Quantitative, translational and clinical pharmacology informs selection of an optimal dose, and dosing regimen, for drugs or drug combinations. In the case of repurposed medicines, the simulations arising from physiologically based pharmacokinetic models to identify optimal dosing regimens are based on the existing (and typically extensive) human data, thereby providing a higher level of confidence compared with new drug candidates and, therefore, an ability to accelerate their development.

The logical and programmatic approaches to repurpose medicines have been challenged by the inherent emotion in the urgent need for effective therapies for COVID-19. Such a need has unfortunately prompted enthusiastic reports in the lay press (that offer unreasonable hope) from preliminary in vitro studies with limited clinical applicability; poorly informed advocacy by high profile, non-medically qualified individuals; inappropriate self-administration of agents leading to serious adverse events and death; and concerns about medicine shortages for chronically ill patients using them in accord with their approved clinical use. Such actions have prompted the US Food and Drug Administration to recently issue a safety communication regarding the use of hydroxychloroquine or chloroquine for treatment of COVID-19.

If the “wrong shortcuts” are taken when selecting a drug and dosing regimen for clinical studies, likely outcomes will range from it being a single point study with limited applicability to one where the lives of study participants are at risk. For example, a recent clinical trial in Brazil evaluating a high dose of chloroquine in combination with azithromycin was halted after a trend towards higher lethality was observed compared with a lower dose regimen.

The step-change needed to rapidly repurpose medicines for COVID-19 will be enhanced through meaningful collaborations and integration of an experienced clinical pharmacology and medicine development mindset into program teams. Drug development is not a local or national activity; it is almost always global to access the necessary skills and capabilities and it is always coordinated.

Recognising the importance of multisectoral partnerships, major consortia for coordinating and speeding development of COVID-19 therapeutics have recently been established, such as the COVID-19 Therapeutics Accelerator and the public–private Accelerating COVID-19 Therapeutic Interventions and Vaccines (ACTIV) partnership. A recent shared platform for translational pharmacology supporting COVID-19 therapeutics is a welcome initiative. Pre-competitive collaborations are well established, and successful, within the pharmaceutical industry and they provide a useful model and framework as medicines are repurposed for COVID-19.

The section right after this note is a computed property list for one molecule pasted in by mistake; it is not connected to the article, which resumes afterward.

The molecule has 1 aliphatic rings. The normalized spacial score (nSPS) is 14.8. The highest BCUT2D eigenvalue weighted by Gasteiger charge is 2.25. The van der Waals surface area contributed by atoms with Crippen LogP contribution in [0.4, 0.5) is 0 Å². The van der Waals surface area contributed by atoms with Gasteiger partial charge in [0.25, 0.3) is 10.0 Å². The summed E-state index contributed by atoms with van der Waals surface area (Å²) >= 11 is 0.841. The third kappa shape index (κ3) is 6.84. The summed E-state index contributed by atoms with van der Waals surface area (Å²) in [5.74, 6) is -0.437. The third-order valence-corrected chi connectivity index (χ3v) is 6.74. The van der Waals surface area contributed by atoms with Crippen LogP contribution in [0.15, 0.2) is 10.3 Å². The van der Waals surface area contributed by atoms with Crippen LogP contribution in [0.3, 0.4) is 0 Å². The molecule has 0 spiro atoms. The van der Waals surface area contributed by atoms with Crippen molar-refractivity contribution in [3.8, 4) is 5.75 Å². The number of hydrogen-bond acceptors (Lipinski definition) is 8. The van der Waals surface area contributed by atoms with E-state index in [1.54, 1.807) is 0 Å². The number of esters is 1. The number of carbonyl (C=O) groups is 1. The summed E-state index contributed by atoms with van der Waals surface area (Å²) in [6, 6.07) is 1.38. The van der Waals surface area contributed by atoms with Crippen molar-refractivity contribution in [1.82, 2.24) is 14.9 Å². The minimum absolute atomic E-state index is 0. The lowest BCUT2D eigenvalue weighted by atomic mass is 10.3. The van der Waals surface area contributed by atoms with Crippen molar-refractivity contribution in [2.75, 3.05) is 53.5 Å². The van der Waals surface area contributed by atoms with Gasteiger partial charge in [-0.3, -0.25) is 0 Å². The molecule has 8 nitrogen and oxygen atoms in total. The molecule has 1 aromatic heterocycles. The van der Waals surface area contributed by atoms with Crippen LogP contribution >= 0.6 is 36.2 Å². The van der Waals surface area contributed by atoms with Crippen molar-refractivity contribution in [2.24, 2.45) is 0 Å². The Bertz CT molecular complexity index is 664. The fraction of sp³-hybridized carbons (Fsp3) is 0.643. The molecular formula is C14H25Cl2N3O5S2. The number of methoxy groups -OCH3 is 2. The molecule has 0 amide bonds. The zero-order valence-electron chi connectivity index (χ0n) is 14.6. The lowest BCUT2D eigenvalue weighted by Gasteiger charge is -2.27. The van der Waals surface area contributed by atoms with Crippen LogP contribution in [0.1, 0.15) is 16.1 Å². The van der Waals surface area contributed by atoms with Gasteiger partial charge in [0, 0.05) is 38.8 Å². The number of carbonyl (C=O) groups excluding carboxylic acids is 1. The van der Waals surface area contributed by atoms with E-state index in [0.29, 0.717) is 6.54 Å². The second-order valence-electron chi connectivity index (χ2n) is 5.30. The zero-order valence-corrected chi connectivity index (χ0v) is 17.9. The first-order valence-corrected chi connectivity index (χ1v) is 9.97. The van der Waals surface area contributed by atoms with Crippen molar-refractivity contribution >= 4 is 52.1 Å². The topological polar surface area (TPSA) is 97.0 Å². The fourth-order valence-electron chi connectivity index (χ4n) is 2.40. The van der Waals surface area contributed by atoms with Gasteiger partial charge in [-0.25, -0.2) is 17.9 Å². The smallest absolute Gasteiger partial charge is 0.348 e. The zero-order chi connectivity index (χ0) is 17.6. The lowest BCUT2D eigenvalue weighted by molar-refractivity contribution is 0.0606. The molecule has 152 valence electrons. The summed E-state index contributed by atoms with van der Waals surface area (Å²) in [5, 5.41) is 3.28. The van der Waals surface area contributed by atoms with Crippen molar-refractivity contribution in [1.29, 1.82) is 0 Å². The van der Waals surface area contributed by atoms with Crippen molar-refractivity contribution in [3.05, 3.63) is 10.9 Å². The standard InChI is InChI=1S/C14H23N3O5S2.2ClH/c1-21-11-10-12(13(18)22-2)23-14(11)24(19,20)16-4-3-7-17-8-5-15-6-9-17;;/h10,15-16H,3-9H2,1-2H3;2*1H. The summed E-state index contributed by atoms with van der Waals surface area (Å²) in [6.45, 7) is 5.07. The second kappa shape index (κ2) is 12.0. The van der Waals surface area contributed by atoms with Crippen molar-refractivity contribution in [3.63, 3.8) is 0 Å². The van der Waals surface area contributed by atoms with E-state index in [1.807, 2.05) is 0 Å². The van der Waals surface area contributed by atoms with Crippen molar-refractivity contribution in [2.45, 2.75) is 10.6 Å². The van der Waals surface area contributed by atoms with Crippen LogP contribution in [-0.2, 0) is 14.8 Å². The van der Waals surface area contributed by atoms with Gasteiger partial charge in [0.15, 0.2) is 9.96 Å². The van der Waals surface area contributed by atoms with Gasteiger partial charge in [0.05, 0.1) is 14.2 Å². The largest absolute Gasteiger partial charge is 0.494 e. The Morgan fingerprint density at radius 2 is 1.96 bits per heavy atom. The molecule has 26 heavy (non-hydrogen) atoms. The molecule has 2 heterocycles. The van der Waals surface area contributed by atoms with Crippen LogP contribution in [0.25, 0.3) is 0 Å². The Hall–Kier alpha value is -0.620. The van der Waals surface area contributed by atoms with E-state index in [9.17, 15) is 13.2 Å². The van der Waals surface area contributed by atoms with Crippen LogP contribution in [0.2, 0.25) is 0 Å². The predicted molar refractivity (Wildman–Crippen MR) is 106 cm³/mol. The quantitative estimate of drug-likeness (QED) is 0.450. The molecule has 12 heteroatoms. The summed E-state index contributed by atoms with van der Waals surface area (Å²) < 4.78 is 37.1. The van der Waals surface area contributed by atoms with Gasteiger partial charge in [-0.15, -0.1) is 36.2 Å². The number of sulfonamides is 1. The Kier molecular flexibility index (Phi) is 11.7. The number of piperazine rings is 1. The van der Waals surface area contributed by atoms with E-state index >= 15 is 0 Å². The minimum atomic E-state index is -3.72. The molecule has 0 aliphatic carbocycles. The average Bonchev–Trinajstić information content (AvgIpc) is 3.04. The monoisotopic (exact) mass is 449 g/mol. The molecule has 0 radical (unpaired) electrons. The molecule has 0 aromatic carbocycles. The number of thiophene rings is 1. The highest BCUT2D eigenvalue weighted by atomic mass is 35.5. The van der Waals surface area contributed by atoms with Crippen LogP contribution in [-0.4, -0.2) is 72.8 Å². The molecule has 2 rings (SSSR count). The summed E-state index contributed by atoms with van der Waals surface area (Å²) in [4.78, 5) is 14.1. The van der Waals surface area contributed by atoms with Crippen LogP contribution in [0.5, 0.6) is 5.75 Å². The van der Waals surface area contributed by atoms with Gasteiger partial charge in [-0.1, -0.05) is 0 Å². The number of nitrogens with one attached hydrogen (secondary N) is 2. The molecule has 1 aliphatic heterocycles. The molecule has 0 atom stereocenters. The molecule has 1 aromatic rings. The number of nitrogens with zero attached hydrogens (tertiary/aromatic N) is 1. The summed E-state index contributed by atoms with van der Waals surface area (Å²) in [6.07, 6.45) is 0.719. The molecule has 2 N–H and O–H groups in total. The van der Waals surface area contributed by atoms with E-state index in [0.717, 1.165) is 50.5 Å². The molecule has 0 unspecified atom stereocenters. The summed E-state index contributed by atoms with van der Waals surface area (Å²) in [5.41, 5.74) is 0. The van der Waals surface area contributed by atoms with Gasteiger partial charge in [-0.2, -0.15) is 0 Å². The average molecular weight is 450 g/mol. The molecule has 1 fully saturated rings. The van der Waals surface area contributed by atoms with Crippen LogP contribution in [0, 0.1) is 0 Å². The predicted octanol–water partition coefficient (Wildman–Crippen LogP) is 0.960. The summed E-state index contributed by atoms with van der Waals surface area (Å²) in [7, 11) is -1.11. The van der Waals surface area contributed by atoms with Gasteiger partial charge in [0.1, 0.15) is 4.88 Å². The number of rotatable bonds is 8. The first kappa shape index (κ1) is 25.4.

Beyond improved collaboration and adoption of the strategies described herein, a major challenge is the redesign of drug development for COVID-19 in a timeframe of months, not years. This will necessitate shared engagement across scientific disciplines within rapid and tightly orchestrated “learn and confirm” cycles to accelerate development of candidate therapeutics.

Finally, we recognise that learnings from the development of a new medicine, or the repurposing an approved medicine for SARS-CoV-2, are equally applicable to responses to future pandemics or advancing medicines for poorly served patient groups where treatments are limited due to market failure. Even under the shadow of COVID-19, it is apparent that countries that embrace competency-based, multisectoral coalitions to prepare and respond to future pandemics will be far better served than those that do not.

Bill Charman is a Sir John Monash Distinguished Professor in the Faculty of Pharmacy and Pharmaceutical Sciences at Monash University, Melbourne, Australia.

Craig Rayner is President of Integrated Drug Development at Certara and Adjunct Associate Professor and Distinguished Alumnus in the Faculty of Pharmacy and Pharmaceutical Sciences at Monash University, Melbourne, Australia.

Mark Sullivan is founder and Managing Director of the not-for-profit biopharmaceutical company Medicines Development for Global Health and an Honorary Professor at the Kirby Institute, University of New South Wales.



The statements or opinions expressed in this article reflect the views of the authors and do not represent the official policy of the AMA, the MJA or InSight+ unless so stated.


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One thought on “Risks, challenges to repurposing approved medicines for COVID-19

  1. Charles Denaro says:

    Sorry – but I would not believe the “more than $0.5 billion dollars” propaganda from the Pharmaceutical industry. These PR exercises from industry are designed to justify their excessive pricing. lots of editorials have shown that the studies looking at costs were often funded by industry, that tax concessions, R & D write offs are not counted and company’s initial work on a medicine is often done at Universities, Research Centres which are funded by government grants (ie the tax payer).

    Until Pharm becomes completely transparent and opens its “books” one will never know how much it costs to actually bring a medicine to market.